On average, 60% of our sample audience were willing to pay at least £5 for the implementation of more public art in their local area, with 84% willing to pay at least £2, and 84% of our sample said regular public art initiatives would increase their wellbeing.
We hope to add to existing academic research by demonstrating a core need from the audiences towards public art; particularly, a willingness to pay for public art projects to become an integral part of their city experience. It is important to understand the economic value of public art initiatives within the context of smart cities because it will allow policy makers, urban planners and developers to implement such initiatives in the future.
5. Currently in your 4th year of MTArt Agency, what is the biggest challenge your business has faced?
Definitely changing the framework in which people think of artists – they shouldn’t be well paid, apparently they are happy to do most things for free, they shouldn’t inspire many people (a popular artist may be doing some crap art) etc all things which affect artists and don’t empower them. Instead, with our artist Leo Caillard we showed that he was able to exhibit at Le Louvre Museum while inspiring people at Orly Airport. I want our artists to be as empowered as one can be, and I believe in empowering people to be successful, not controlling them to do less. Our artists are currently proving that success can be defined this way.
6. In your recent campaign titled “Visual Diet” with M&C Saatchi and Rankin, you target mental health and its relationship with the availability of imagery, selfies and social networks. Can you share a little bit more with us on this?
It all started with my second TEDx Talk. We are force-fed tens of thousands of images every day, many of which are hyper-retouched, sexually gratuitous and highly addictive. We want to make people aware that, just like you are what you eat, what you see affects your mental health. Through this campaign, we aim to promote a balanced visual diet to prevent our audience from binging on overly-processed, body and mind negative content. Art is a therapeutic medium so artists have a lot to do on this subject, that’s why we need to consume more of their content.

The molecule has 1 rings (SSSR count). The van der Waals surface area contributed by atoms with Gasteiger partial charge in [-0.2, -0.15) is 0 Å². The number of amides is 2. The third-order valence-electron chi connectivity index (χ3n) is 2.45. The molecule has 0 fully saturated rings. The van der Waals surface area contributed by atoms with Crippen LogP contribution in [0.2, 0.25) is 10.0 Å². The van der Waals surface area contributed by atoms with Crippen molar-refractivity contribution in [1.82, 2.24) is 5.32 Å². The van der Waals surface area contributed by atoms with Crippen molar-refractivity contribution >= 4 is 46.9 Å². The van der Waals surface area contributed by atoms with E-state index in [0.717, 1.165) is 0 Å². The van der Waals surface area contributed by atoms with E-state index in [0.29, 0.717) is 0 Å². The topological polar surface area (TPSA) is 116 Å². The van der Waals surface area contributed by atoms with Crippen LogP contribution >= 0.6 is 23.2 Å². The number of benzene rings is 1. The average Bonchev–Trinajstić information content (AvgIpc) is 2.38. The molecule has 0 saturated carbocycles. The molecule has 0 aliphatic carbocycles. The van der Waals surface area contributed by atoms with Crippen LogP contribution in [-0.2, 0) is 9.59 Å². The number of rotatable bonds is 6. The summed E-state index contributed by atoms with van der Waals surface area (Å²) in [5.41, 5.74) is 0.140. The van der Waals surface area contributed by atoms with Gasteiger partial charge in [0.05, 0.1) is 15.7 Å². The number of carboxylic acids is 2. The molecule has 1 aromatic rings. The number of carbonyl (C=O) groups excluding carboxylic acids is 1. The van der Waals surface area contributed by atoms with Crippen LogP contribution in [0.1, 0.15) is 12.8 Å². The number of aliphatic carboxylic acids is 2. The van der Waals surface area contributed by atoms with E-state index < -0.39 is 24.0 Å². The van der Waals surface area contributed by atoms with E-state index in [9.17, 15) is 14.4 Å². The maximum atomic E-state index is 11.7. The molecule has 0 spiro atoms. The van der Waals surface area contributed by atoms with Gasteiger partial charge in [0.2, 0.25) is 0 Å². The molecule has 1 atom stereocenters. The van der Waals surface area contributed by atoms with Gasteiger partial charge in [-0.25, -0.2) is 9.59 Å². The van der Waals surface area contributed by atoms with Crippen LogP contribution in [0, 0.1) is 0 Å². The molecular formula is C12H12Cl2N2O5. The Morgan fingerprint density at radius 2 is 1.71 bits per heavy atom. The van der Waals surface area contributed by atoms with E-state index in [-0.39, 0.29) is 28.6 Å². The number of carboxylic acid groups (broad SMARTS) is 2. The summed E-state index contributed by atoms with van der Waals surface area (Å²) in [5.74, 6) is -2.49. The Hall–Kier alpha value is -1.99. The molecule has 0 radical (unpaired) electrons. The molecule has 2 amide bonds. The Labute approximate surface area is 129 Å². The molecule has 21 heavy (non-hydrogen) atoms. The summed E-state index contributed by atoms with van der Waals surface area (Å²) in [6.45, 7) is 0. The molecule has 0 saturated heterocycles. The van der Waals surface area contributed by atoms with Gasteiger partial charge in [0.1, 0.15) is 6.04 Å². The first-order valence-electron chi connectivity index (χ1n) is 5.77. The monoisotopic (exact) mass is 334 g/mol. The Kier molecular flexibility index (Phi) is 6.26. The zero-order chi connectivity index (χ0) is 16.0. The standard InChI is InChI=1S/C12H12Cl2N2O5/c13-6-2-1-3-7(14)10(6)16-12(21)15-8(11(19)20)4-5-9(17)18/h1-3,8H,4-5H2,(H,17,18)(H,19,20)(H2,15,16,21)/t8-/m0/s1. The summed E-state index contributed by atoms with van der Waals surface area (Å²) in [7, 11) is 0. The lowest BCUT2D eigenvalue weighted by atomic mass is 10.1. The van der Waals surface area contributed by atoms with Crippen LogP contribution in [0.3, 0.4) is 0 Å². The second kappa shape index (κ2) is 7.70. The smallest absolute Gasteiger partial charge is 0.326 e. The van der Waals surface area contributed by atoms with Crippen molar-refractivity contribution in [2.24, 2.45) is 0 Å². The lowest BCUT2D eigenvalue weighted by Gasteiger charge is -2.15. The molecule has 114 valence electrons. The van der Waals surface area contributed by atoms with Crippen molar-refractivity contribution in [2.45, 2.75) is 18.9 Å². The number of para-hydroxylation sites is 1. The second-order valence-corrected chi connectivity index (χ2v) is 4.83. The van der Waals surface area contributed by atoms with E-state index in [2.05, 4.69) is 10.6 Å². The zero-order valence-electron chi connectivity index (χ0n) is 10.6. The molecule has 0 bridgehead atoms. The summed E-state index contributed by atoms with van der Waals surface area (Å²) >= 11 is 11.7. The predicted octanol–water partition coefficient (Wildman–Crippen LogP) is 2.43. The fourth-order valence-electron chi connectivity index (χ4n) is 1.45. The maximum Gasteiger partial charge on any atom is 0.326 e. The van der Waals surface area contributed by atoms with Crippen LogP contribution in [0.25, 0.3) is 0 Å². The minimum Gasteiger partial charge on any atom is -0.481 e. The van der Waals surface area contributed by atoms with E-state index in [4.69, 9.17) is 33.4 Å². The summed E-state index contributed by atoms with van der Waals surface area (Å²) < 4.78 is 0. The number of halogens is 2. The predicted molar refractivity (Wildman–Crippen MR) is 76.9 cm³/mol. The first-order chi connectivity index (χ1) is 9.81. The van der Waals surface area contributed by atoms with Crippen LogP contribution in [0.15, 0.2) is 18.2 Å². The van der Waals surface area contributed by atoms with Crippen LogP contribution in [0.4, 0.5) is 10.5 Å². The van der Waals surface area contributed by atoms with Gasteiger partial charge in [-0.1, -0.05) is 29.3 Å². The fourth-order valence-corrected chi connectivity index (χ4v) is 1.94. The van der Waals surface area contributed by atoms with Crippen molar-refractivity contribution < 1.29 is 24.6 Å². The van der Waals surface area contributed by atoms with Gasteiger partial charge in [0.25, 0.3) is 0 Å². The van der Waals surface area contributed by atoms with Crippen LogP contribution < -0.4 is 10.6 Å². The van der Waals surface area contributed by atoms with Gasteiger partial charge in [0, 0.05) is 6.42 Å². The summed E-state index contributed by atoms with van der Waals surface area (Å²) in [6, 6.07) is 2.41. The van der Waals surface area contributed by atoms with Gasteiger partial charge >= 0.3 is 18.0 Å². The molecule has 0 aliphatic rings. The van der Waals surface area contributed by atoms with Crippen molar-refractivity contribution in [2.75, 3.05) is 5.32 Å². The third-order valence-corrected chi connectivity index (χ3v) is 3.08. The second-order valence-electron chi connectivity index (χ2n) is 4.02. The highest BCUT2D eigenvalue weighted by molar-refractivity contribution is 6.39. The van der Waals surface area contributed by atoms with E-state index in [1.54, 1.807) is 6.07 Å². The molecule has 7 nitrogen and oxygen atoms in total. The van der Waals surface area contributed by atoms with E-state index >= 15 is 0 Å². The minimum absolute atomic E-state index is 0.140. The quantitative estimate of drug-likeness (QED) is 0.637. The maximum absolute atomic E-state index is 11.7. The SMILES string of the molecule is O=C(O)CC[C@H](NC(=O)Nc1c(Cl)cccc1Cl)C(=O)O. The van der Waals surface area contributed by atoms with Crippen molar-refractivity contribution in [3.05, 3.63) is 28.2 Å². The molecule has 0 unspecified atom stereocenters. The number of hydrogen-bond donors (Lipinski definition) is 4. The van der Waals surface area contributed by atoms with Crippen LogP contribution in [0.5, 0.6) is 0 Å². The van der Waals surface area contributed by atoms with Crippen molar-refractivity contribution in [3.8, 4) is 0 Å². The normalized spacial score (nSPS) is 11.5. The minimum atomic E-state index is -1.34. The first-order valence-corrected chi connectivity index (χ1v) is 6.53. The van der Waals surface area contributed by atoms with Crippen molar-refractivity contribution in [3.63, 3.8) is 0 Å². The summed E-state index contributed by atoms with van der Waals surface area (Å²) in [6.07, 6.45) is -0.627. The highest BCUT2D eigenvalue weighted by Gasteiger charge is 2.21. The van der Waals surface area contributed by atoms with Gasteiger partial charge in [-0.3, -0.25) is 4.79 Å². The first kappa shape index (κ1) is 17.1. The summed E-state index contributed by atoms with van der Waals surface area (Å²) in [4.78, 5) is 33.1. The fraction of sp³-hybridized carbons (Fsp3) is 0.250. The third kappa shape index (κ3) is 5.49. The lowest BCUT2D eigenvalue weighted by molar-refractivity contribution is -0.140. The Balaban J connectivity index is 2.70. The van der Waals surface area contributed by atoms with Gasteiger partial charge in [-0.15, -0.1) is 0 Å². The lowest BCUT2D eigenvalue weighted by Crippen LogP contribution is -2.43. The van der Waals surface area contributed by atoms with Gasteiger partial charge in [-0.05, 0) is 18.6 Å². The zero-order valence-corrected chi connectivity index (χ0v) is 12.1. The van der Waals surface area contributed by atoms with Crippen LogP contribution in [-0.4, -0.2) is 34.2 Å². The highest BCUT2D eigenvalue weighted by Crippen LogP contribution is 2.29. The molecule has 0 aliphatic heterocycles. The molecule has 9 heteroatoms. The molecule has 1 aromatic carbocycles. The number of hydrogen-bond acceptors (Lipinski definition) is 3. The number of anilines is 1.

7. The aim of the agency is to support artists, grow their profile and maximise audience engagement with [their] art. Do you support these artists indefinitely? Is the agency also working alongside other industry players (galleries, art fairs, foundations, museums) to facilitate the artist’s career progression?
Our contracts are for three years which comprises a monthly financial support while my team works on their PR, developing projects and career strategy. We encourage our artists to work with others that we think can add value to their reputation.
8. Do you think art is for all, and to be understood by everyone?
Art is for all, and for art to resonate with most, it must be shaped by artistic talents from all backgrounds. While currently most people can’t afford to become artists or art professionals, this reduces the talent diversity of who gets to visually inspire everyone. Economics are key to change this. If 2/3 of galleries are not making money we need to find new structures, not lose the artists who can’t afford it. The structures don’t matter, they evolve; the artists matter the most.